Protecting the environment near the B.C. and Alaska border

Last updated on October 17, 2023

B.C. and Alaska are working together to protect and enhance the environment we share. Senior officials meet formally twice a year to discuss key environmental topics and are supported by staff who meet monthly to make progress on joint actions.  

B.C. and Alaska working together

The bilateral working group was setup to build relationships and address key environmental topics related to our shared border and waterways. It includes senior officials from B.C. and Alaska:

  • Commissioner from the Alaska Department of Environmental Conservation
  • Commissioner from the Alaska Department of Fish and Game
  • Commissioner from the Alaska Department of Natural Resources
  • Deputy minister from the B.C. Ministry of Energy, Mines and Low Carbon Innovation
  • Deputy minister from the B.C. Ministry of Environment and Climate Change Strategy
  • Associate deputy minister from the B.C. Environmental Assessment Office

Read the formal agreement documents:

The bilateral working group meets at least twice each year to:

  • Share and discuss water quality data
  • Share data or reports about mine operations, discharges and closures
  • Provide updates on environmental assessments
  • Provide updates on mine and land development permits 

Read the meeting summaries

The bilateral working group provides direction for environmental protection activities

To date, the group has focused on water quality and mining activities near the international border.

Staff members from both governments meet monthly to work together to implement direction received from the bilateral working group.

Read updates about activities in the newsletter

Protecting watersheds along the B.C. and Alaska border

A map of the 4 major watersheds in northeastern B.C. that are shared with AlaskaBoth governments are committed to protecting 4 major watersheds in northwestern B.C.:

  • Alsek River
  • Taku River
  • Stikine River
  • Unuk River

A technical team completed a 2-year program to gather water quality data in these watersheds. They analyzed:

  • Water and sediment samples for general chemistry and metals
  • Tissue samples in fish and small aquatic organisms for metals

The program was developed collaboratively with provincial, state, Indigenous and Tribal organizations. Read the program description and two-year work plan (PDF).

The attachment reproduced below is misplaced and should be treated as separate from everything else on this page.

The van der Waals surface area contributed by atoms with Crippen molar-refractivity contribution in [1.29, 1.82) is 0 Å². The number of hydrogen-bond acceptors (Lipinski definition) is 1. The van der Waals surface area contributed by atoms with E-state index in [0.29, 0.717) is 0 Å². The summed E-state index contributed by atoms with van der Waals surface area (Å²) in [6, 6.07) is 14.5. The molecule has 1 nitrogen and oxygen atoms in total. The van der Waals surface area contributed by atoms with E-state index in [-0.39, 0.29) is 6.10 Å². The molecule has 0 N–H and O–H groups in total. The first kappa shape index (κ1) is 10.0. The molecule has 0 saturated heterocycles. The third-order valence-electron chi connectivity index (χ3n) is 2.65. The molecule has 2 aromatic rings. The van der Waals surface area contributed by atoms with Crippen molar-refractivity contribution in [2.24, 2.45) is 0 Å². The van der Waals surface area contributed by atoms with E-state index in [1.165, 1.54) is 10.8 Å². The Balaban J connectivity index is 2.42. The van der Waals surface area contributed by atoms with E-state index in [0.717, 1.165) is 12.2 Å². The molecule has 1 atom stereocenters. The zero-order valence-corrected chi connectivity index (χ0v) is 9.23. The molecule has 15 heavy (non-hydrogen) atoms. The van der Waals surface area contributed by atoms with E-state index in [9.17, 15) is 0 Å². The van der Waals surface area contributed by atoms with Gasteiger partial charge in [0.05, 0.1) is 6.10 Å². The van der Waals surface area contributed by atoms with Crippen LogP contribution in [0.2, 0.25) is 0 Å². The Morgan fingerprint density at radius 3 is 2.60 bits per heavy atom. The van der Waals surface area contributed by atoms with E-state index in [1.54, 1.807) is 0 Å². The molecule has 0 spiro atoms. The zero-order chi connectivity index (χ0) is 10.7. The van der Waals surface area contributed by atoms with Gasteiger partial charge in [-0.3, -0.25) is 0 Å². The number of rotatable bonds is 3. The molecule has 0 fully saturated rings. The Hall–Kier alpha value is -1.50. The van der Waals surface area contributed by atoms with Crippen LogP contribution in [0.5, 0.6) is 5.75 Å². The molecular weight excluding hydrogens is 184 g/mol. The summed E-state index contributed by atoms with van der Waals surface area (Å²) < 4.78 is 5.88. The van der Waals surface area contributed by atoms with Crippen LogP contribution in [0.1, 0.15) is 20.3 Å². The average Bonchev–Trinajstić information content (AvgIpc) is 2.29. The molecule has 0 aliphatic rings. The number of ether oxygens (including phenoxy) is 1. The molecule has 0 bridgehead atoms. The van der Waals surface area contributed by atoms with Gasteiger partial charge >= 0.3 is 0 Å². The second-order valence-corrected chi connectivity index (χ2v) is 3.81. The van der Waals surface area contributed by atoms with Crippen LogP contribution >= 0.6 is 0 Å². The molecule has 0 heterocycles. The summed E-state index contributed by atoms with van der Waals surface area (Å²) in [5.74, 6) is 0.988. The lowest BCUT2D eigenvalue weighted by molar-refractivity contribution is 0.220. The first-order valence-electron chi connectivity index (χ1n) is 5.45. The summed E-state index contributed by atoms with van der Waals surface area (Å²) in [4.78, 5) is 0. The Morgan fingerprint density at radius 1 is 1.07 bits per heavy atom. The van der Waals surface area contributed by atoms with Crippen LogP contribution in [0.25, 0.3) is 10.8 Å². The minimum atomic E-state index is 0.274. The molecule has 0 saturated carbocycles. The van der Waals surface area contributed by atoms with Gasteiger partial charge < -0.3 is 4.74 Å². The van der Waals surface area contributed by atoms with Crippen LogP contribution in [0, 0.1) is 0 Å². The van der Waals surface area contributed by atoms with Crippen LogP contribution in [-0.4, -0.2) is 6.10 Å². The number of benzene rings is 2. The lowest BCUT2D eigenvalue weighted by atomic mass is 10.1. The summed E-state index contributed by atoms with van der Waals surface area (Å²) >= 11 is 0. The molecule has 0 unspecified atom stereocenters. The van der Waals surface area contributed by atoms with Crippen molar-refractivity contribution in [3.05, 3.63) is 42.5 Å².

Technical committees hosted workshops and meetings to discuss environmental protection issues and concerns. The workshops included government agencies, Indigenous communities, the scientific community, mine industry representatives, environmental organizations and the public. 

From the data collected, the technical team reported that, generally, water quality met Alaska's water quality standards. There were a few cases where water quality standards were not met:

  • These cases were caused by high levels of naturally occurring minerals in the surrounding area, and not by human activity
  • The measured levels were not a risk to local ecosystems

Read the reports:

Environmental protection and management practices in B.C.

Environmental assessments

Environmental assessments are completed for major natural resource and infrastructure projects.

The process includes engagement with B.C. First Nations, government experts from B.C. and Canada, local governments in the region, the public and nearby communities. Where projects have a potential for impacts that cross the border, B.C. also engages with Alaska Tribes, the State of Alaska and US federal government agencies.

Engagement and public participation are integral parts of the environmental assessment process. All comments received inform the environmental assessment decisions.

Environmental protection, mining permits and cleanup

The Province regulates discharges from mining (mine impacted water, air emissions and solid waste) that enter the environment.

All major mine applications go through a thorough environmental and technical review, consultation and engagement process. A major mine typically requires permits under:

A robust permitting process and reclamation requirements are in place to make sure that mining projects near the B.C. and Alaska border are planned, operated and closed safely.

The following is a list of mining projects that are regularly reported on to the working group. 


Red Mountain Underground Gold 

Search all major B.C. mining projects: British Columbia Mine Information

Contact us

If you have questions about environmental protection near the B.C.-Alaska border, email: